treated the animals as outlined below. Fifteen animals received no treatment and comprised the control group, 15 animals received DMSP, 6 mg/kg body weight intravenously, 1 hr after coronary artery ligation, 15 animals after 2 hr, and 15 animals after 3 hr. A fifth group was made up of 15 animals receiving MPSS, 30 mg/kg intravenously, at 1, 2, and 3 hr, and a sixth group received MPSS at 1 hr only. Hourly hemodynamic data were recorded and bloods were collected every 2 hr for evaluation of metabolic parameters. After 6 hr of coronary artery occlusion, the animals were sacrificed and the heart was removed and rinsed with water to remove all blood from the chambers of the heart. The left ventricle was then dissected from the rest of the heart, weighed, and sliced transversely into l-cm sections. Ligatures were carefully reexamined at this point for tightness. These sections were then incubated in a nitro-blue tetrazolium bath for I5 min as previously described . After incubation, the slices were removed and washed and the unstained (infarcted) myocardium was carefully dissected from the stained (normal) muscle. The infarcted portion was weighed and divided by the left ventricular weight to obtain the percentage infarct. Serial blood samples were analyzed for the following: (1) coronary sinus: pH, POZ, PCOp, hematocrit, oxygen saturation,
oxygen content, lactate, and creatine phosphokinase (CPK) activity, and (2) systemic (aortic root): pH, POZ, PCOZ, oxygen saturation, and oxygen content. The serum concentration of lactate was determined by the method of Barker and Solmerson [ 11. Serum concentration of CPK was determined by the Sigma method . With standard formulas, several derived functions were calculated from the measurable hemodynamic and metabolic indices. Student’s t test was used to statistically analyze all results. Since the tissue treatments are so widely varied among the groups, comparison of the hemodynamic and metabolic parameters was made between values at the time that the treatment was given and the remainder of the experimental period. Thus, each group is compared to its own control as well as to the control group of animals that received no treatment. RESULTS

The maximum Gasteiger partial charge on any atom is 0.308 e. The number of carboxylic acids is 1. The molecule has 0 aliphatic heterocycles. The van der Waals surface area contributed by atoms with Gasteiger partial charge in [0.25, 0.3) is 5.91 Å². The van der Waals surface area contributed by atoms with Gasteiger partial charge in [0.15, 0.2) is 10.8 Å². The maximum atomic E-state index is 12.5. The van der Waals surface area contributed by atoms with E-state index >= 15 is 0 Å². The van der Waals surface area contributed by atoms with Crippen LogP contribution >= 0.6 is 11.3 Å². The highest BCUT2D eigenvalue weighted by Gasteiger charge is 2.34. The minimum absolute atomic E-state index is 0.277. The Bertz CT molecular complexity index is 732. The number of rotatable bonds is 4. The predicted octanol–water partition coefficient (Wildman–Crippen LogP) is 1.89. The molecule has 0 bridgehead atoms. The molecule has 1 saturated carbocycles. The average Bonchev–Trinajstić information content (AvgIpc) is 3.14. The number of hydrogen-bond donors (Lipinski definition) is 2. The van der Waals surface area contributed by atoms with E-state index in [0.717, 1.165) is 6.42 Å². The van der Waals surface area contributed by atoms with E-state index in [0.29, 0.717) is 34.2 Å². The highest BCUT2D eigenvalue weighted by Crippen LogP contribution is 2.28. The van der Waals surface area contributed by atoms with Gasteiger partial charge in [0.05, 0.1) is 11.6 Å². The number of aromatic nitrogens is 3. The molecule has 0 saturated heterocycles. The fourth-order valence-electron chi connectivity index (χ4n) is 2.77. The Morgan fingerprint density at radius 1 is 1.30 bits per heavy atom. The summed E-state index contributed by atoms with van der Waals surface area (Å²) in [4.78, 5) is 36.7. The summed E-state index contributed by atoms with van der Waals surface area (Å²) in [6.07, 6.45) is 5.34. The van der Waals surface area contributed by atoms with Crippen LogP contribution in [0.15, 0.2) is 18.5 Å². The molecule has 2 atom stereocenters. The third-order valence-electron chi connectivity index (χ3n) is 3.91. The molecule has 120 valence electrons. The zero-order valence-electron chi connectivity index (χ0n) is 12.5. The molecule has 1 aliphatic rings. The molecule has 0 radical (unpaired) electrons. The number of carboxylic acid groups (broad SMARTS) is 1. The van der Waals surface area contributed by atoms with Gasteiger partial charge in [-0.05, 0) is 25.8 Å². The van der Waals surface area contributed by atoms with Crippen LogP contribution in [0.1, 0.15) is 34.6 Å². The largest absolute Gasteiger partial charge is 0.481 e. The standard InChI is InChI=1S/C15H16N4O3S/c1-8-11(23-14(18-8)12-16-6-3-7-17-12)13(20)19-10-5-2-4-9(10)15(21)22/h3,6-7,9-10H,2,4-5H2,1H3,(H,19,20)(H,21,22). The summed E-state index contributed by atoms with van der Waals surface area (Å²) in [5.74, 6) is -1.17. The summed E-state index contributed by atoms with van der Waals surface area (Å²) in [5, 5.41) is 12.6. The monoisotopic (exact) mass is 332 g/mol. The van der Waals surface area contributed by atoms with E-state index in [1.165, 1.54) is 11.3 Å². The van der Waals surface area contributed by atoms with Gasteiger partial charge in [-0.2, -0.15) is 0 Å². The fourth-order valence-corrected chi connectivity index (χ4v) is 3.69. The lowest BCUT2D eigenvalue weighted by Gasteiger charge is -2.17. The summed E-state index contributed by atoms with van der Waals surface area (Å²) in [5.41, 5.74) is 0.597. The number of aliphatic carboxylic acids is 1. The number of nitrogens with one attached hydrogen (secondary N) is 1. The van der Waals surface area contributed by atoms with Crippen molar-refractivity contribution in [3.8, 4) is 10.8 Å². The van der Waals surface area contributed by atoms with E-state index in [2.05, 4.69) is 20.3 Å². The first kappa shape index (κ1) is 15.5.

The summary of the dog weights, left ventricular weights, and infarct size is shown in Table 1. The infarct size is calculated as a percentage of the total left ventricular weight. The average animal weights are similar and range from 20.7 to 21.9 kg. The controls constitute the lightest group, but TABLE
there is no statistical significance between any of the groups. On the other hand, left ventricular weights ranged from 87.9 to 105.5 g. The three DMSP groups demonstrated statistically significant increases in left ventricular weights when compared with any of the other groups. The average infarct size in the control group was 16% of the left ventricular weight. The administration of DMSP, 6 mg/kg, at 1 hr after coronary artery ligation resulted in an infarct size of 11.5% with a 28% reduction compared to the controls (P < 0.05). When DMSP was given 2 hr postligation, infarct size was 11.8% with a 26% reduction (P < 0.05). Administration at 3 hr demonstrated a 14.5% infarct which was not significantly reduced compared to the controls. When we gave MPSS, 30 mg/kg, after 1 hr of coronary artery occlusion, the infarct volume was 10.1% which is a 37% reduction from the controls (P < 0.025). Multiple dose MPSS (30 mg/kg at 1, 2, and 3 hr) gave a 26% reduction in infarct size (P < 0.05). Thus, multiple-dose demonstrated no advantage over single-dose therapy. Hemodynamic
Following ligation of the left anterior descending coronary artery and its apical branch, all the treated dogs showed an immediate reduction in cardiac index. Control dogs also had a drop in index and it continued to deteriorate. The cardiac index in controls was significantly less than the baseline value by the second hour (P < 0.005) and remained so throughout the rest of the experiment (P < 0.0025-0.025). In the treated dogs, only the DMSP 1-hr group showed a significant reduction in index after the drug was administered. This was significant by the second hour (P < 0.005) and remained significantly lower throughout the rest of the experiment (P < 0.005-0.01). The mean systemic arterial blood pressure decreased in all groups. The control group demonstrated a significant depression in pressure by the end of the first hour (P
VOL. 24, NO. 3, MARCH